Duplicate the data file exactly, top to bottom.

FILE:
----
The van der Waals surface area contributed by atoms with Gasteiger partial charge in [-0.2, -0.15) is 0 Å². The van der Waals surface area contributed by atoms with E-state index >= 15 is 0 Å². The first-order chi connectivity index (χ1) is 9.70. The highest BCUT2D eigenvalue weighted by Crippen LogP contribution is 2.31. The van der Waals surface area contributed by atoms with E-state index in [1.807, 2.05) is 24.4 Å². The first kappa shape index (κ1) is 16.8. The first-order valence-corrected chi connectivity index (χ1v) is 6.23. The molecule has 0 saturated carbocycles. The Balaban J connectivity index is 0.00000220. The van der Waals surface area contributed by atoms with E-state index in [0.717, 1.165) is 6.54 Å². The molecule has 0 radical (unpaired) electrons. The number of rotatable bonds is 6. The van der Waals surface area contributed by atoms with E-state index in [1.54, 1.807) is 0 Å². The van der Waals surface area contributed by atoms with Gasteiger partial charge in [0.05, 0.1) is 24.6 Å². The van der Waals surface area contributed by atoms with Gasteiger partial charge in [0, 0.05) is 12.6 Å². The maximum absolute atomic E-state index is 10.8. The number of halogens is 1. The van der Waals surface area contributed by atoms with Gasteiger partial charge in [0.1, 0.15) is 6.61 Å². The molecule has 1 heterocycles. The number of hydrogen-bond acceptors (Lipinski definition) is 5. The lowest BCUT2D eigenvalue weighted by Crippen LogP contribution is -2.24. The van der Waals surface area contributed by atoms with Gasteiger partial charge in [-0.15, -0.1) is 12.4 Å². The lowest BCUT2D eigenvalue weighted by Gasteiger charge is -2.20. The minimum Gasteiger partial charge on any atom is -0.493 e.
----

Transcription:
The van der Waals surface area contributed by atoms with Gasteiger partial charge in [-0.2, -0.15) is 0 Å². The van der Waals surface area contributed by atoms with E-state index >= 15 is 0 Å². The first-order chi connectivity index (χ1) is 9.70. The highest BCUT2D eigenvalue weighted by Crippen LogP contribution is 2.31. The van der Waals surface area contributed by atoms with E-state index in [1.807, 2.05) is 24.4 Å². The first kappa shape index (κ1) is 16.8. The first-order valence-corrected chi connectivity index (χ1v) is 6.23. The molecule has 0 saturated carbocycles. The Balaban J connectivity index is 0.00000220. The van der Waals surface area contributed by atoms with E-state index in [0.717, 1.165) is 6.54 Å². The molecule has 0 radical (unpaired) electrons. The number of rotatable bonds is 6. The van der Waals surface area contributed by atoms with E-state index in [1.54, 1.807) is 0 Å². The van der Waals surface area contributed by atoms with Gasteiger partial charge in [0.05, 0.1) is 24.6 Å². The van der Waals surface area contributed by atoms with Gasteiger partial charge in [0, 0.05) is 12.6 Å². The maximum absolute atomic E-state index is 10.8. The number of halogens is 1. The van der Waals surface area contributed by atoms with Gasteiger partial charge in [0.1, 0.15) is 6.61 Å². The molecule has 1 heterocycles. The number of hydrogen-bond acceptors (Lipinski definition) is 5. The lowest BCUT2D eigenvalue weighted by Crippen LogP contribution is -2.24. The van der Waals surface area contributed by atoms with Gasteiger partial charge in [-0.15, -0.1) is 12.4 Å². The lowest BCUT2D eigenvalue weighted by Gasteiger charge is -2.20. The minimum Gasteiger partial charge on any atom is -0.493 e.